2015 is rapidly coming to an end and almost everyone I know is making resolutions. Ashley is going to loose weight, Andrew is going to be kinder, Max is going to get a job (and keep it). It seems like everyone has taken this time to look back at their lives and had one grand realization that it’s all been a waste — that they haven’t truly been living, and the reprieve they’ve been searching for is here: the new year.
Everyone has this idea that if they’re going to make a huge change in their lives, January 1st is the ideal day to do it. But why?
In the summer of 2013, I went to Nebraska’s Hugh O’Brian Youth Leadership conference (HOBY) where a man named Rob Quillen came and spoke to us. The weekend I spent at HOBY was essentially three straight days of inspirational speeches, and this was no exception. Quillen was in New York on September 11th, 2001, and knew the pilot of the plane that hit the twin towers. His speech was centered around two words: Why Wait? Life is too short to put things off, whether it be going on vacation, following your passion, or telling someone how much they mean to you.
I’ve been thinking about that a lot lately.
I love being ridiculously straightforward. I love sending reckless text messages and telling people they are absolutely phenomenal humans and I cannot believe they really exist. I love saying, “You’re a good person,” and, “I’m glad I met you,” and, “You brighten my day.” I try to live my life as straight-forward as possible.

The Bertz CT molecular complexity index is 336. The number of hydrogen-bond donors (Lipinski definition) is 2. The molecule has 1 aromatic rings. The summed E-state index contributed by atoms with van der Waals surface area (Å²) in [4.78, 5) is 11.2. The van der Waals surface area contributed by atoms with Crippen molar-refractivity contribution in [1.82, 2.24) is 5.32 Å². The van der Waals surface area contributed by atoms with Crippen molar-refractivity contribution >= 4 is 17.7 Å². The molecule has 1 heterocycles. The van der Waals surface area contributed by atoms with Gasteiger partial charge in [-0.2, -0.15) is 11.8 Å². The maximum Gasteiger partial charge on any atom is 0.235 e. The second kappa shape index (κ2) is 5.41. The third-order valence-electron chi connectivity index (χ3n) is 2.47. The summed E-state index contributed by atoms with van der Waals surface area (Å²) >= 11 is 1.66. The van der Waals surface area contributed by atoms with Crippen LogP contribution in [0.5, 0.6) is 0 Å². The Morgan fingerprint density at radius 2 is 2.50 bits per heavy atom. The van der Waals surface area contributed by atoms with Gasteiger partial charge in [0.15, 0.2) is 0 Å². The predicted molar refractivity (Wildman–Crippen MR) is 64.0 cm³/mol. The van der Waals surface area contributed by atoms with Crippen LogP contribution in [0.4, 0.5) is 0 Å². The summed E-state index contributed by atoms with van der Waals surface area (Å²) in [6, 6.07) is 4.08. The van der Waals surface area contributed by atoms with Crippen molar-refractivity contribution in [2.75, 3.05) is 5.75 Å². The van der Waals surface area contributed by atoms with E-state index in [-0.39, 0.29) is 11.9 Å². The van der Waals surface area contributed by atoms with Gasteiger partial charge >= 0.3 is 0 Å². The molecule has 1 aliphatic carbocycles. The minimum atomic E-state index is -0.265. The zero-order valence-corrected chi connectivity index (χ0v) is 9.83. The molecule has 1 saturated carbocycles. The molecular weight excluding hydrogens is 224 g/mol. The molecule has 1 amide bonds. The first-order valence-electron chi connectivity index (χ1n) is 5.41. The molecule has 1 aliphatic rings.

Because I could die tomorrow.
The number one cause of death for people my age is accidents. I could be walking down the street one day, blasting One Direction or Broadway hits, jamming so hard that I don’t see it coming. I could be walking while enthralled in a book. If I’m being honest with myself, I would probably be scrolling through twitter and just not look up in time to avoid a terrible accident.
And I’d really, really rather not die with some confusing statement I said sitting in the thoughts or the memory of someone I know and care about. I don’t want people to not know what they are to me. When I die, I don’t want anyone to feel like I didn’t like them. I people to know how much they meant to me.
So when the new year rolls around, and everyone is making all these resolutions, vowing to reinvent themselves, I simply ask: Why? Why have we waited all year to change our lives? I understand that it’s a great opportunity, and the symbolism is irresistible, but I don’t think we should start looking for things to change once a year.
Change is scary, but sometimes it’s necessary. Maybe it’s time to take more than one day to make sure we’re getting the most out of our lives.